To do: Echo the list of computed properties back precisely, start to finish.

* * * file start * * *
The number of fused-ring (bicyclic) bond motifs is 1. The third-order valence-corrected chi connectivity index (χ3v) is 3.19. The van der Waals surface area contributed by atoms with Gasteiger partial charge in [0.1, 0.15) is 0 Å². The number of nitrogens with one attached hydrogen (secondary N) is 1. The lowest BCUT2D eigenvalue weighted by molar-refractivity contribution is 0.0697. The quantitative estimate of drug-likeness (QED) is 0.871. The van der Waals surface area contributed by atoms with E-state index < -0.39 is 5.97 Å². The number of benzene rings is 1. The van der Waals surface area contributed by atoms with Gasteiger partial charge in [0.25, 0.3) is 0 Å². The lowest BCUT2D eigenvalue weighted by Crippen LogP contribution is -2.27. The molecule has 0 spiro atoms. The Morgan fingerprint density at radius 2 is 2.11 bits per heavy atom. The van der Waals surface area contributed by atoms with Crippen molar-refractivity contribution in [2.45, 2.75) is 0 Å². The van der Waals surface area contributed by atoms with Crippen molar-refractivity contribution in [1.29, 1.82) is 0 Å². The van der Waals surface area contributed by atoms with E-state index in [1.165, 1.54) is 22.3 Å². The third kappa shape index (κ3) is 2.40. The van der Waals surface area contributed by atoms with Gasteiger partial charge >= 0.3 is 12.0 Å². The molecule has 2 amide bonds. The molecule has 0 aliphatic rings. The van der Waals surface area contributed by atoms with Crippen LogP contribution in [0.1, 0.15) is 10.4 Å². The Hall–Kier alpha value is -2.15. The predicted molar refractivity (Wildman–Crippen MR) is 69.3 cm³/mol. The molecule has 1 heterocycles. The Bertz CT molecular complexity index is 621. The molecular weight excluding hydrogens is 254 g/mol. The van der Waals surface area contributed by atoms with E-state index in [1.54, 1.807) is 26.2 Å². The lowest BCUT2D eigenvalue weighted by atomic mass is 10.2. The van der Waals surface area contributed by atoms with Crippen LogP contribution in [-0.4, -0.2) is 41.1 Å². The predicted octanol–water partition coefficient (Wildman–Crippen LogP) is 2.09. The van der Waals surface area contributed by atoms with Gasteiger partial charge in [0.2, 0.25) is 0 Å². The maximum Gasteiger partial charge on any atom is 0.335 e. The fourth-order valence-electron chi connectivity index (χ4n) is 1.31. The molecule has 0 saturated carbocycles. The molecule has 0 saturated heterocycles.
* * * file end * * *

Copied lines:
The number of fused-ring (bicyclic) bond motifs is 1. The third-order valence-corrected chi connectivity index (χ3v) is 3.19. The van der Waals surface area contributed by atoms with Gasteiger partial charge in [0.1, 0.15) is 0 Å². The number of nitrogens with one attached hydrogen (secondary N) is 1. The lowest BCUT2D eigenvalue weighted by molar-refractivity contribution is 0.0697. The quantitative estimate of drug-likeness (QED) is 0.871. The van der Waals surface area contributed by atoms with E-state index < -0.39 is 5.97 Å². The number of benzene rings is 1. The van der Waals surface area contributed by atoms with Gasteiger partial charge in [0.25, 0.3) is 0 Å². The lowest BCUT2D eigenvalue weighted by Crippen LogP contribution is -2.27. The molecule has 0 spiro atoms. The Morgan fingerprint density at radius 2 is 2.11 bits per heavy atom. The van der Waals surface area contributed by atoms with Crippen molar-refractivity contribution in [2.45, 2.75) is 0 Å². The van der Waals surface area contributed by atoms with Crippen molar-refractivity contribution in [1.29, 1.82) is 0 Å². The van der Waals surface area contributed by atoms with E-state index in [1.165, 1.54) is 22.3 Å². The third kappa shape index (κ3) is 2.40. The van der Waals surface area contributed by atoms with Gasteiger partial charge >= 0.3 is 12.0 Å². The molecule has 2 amide bonds. The molecule has 0 aliphatic rings. The van der Waals surface area contributed by atoms with Crippen LogP contribution in [0.1, 0.15) is 10.4 Å². The Hall–Kier alpha value is -2.15. The predicted molar refractivity (Wildman–Crippen MR) is 69.3 cm³/mol. The molecule has 1 heterocycles. The Bertz CT molecular complexity index is 621. The molecular weight excluding hydrogens is 254 g/mol. The van der Waals surface area contributed by atoms with E-state index in [1.54, 1.807) is 26.2 Å². The lowest BCUT2D eigenvalue weighted by atomic mass is 10.2. The van der Waals surface area contributed by atoms with Crippen LogP contribution in [-0.4, -0.2) is 41.1 Å². The predicted octanol–water partition coefficient (Wildman–Crippen LogP) is 2.09. The van der Waals surface area contributed by atoms with Gasteiger partial charge in [0.2, 0.25) is 0 Å². The maximum Gasteiger partial charge on any atom is 0.335 e. The fourth-order valence-electron chi connectivity index (χ4n) is 1.31. The molecule has 0 saturated carbocycles. The molecule has 0 saturated heterocycles.